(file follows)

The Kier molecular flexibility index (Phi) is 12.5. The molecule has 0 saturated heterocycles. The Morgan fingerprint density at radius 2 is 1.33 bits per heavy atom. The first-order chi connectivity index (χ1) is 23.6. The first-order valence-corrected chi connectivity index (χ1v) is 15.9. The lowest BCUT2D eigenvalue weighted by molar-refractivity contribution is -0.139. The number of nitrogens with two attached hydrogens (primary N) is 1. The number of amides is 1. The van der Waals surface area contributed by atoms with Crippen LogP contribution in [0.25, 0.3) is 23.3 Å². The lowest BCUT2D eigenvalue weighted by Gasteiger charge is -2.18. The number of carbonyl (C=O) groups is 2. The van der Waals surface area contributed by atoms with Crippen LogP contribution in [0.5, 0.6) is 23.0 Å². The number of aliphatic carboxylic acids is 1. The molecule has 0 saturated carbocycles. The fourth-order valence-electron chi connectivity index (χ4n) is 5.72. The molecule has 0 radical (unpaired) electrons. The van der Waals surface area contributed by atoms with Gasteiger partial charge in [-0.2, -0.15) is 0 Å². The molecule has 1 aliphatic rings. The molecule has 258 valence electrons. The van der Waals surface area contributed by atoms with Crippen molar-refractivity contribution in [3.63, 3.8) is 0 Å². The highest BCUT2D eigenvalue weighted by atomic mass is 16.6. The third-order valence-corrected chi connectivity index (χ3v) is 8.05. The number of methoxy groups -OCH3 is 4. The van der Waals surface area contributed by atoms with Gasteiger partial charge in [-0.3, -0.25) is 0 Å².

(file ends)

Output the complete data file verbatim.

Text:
The Kier molecular flexibility index (Phi) is 12.5. The molecule has 0 saturated heterocycles. The Morgan fingerprint density at radius 2 is 1.33 bits per heavy atom. The first-order chi connectivity index (χ1) is 23.6. The first-order valence-corrected chi connectivity index (χ1v) is 15.9. The lowest BCUT2D eigenvalue weighted by molar-refractivity contribution is -0.139. The number of nitrogens with two attached hydrogens (primary N) is 1. The number of amides is 1. The van der Waals surface area contributed by atoms with Crippen LogP contribution in [0.25, 0.3) is 23.3 Å². The lowest BCUT2D eigenvalue weighted by Gasteiger charge is -2.18. The number of carbonyl (C=O) groups is 2. The van der Waals surface area contributed by atoms with Crippen LogP contribution in [0.5, 0.6) is 23.0 Å². The number of aliphatic carboxylic acids is 1. The molecule has 0 saturated carbocycles. The fourth-order valence-electron chi connectivity index (χ4n) is 5.72. The molecule has 0 radical (unpaired) electrons. The van der Waals surface area contributed by atoms with Gasteiger partial charge in [-0.2, -0.15) is 0 Å². The molecule has 1 aliphatic rings. The molecule has 258 valence electrons. The van der Waals surface area contributed by atoms with Crippen molar-refractivity contribution in [3.63, 3.8) is 0 Å². The highest BCUT2D eigenvalue weighted by atomic mass is 16.6. The third-order valence-corrected chi connectivity index (χ3v) is 8.05. The number of methoxy groups -OCH3 is 4. The van der Waals surface area contributed by atoms with Gasteiger partial charge in [-0.3, -0.25) is 0 Å².